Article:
Russell Stover Sales Representatives Sue For Unpaid Overtime and Claim That They Are Manual Laborers Not Sales People
While the Fair Labor Standards Act of 1938 requires employers to appropriately compensate their workers for overtime, the Act also provides exceptions for that rule. Unfortunately, many employers take advantage of these exceptions by deliberately misclassifying employees in order to avoid providing them with the proper overtime compensation of on and one-half times their normal hourly rate of pay. Fortunately, the Fair Labor Standards Act has clear definitions for each of the exceptions it provides and the courts are careful to consider these definitions when workers take their employers to court over cases of alleged misclassifications
Some of the most common misclassifications include salaried employees in administrative, executive, or professional capacities. Many employers have stretched the truth, when it comes to the roles their employees fulfill, in order to fit them into one of these categories. Certain companies have also been accused of classifying their workers as independent contractors, rather than employees of the company.
In a similar category to independent contractors are sales representatives. In a recent case that made it as far as the Supreme Court, the Court ruled that sales representatives working for pharmaceutical companies were not eligible for overtime pay, even though the employees alleged that they spent more time promoting the drugs to doctors than actually selling them.
Most recently, employees working for Russell Stover Candies Inc. have filed a class action lawsuit against the company for allegedly misclassifying employees as sales representatives in order to avoid paying them overtime. The lawsuit has been filed in the U. S. District Court in Atlanta for the Northern District of Georgia by four former and five current employees of the company. The plaintiffs argue that, even though they were classified as sales representatives, they did not work primarily sales, and most of the sales work was not done by them, nor did they originate most of the sales.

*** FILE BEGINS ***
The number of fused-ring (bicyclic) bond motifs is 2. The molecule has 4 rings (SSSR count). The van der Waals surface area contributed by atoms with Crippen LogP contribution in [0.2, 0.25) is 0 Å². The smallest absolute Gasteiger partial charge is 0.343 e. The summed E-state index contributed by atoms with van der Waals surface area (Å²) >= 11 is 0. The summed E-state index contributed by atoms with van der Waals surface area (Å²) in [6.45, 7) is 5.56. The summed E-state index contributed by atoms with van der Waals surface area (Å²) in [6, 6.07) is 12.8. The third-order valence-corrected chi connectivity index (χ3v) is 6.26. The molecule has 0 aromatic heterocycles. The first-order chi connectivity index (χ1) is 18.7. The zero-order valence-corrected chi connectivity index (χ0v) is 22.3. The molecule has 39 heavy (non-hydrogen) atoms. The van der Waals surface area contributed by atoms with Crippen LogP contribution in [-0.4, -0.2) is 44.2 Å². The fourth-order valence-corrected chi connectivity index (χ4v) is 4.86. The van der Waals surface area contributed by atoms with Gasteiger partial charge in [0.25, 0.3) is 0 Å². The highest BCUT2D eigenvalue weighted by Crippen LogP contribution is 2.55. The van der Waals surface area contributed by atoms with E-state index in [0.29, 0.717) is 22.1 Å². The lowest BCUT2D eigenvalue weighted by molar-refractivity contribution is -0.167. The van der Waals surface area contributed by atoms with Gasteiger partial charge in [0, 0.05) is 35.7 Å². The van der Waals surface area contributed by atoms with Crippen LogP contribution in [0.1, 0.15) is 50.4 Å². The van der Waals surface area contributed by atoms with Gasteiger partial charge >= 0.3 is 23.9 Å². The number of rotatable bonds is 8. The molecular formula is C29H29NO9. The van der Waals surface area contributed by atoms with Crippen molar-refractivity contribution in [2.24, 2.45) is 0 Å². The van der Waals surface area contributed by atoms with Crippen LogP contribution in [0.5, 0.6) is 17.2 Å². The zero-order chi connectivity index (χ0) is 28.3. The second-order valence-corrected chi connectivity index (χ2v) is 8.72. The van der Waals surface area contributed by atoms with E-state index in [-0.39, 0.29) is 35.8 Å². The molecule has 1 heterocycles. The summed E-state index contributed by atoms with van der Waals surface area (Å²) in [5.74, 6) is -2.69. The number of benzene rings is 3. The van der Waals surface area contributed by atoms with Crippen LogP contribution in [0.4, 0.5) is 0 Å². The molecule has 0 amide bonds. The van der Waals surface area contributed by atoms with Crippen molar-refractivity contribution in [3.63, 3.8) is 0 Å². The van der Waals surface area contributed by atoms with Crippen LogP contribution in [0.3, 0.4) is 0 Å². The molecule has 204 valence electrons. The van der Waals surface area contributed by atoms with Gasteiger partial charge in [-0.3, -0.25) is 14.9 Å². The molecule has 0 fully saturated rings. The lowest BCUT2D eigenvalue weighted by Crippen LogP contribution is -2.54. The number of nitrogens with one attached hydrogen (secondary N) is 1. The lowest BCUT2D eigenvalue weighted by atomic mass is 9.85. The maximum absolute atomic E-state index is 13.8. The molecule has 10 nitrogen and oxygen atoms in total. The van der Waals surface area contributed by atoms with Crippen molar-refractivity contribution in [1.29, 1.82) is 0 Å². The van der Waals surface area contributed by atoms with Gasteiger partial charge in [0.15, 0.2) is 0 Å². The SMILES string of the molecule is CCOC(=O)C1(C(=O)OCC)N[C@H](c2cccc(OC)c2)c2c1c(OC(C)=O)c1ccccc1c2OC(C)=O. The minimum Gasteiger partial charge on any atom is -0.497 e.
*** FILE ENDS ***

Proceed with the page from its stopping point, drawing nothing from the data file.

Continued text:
Cheryl Carter, one of the plaintiffs, worked for the company from May 2005 to December 2012 as a "sales representative". She claims that the majority of her duties consisted primarily of manual labor and that she allegedly regularly worked overtime but was never compensated for it.
According to the lawsuit, the duties of the sales representatives included mostly receiving shipments, inspecting, unpacking, stocking, cleaning, processing credits and repairing display figures.
Many companies don't stop at merely misclassifying their employees to avoid paying overtime though. Some have also been known to manipulate time cards to make it appear as though employees did not work in excess of 40 hours in a week when, in fact, they did. According to the lawsuit, Russell Stover allegedly made "a fictitious calculation" that the employees worked no more than 40 hours per week when, in actuality, they worked significantly more than that.
Russell Stover Candies Inc. is a Missouri-based company with approximately 5,000 employees, about 170 of which are classified as sales representatives. The majority of its products are delivered and sold to retailers such as Wal-Mart and grocery stores. The nine plaintiffs are from Georgia, South Carolina, Tennessee, Florida, and Mississippi.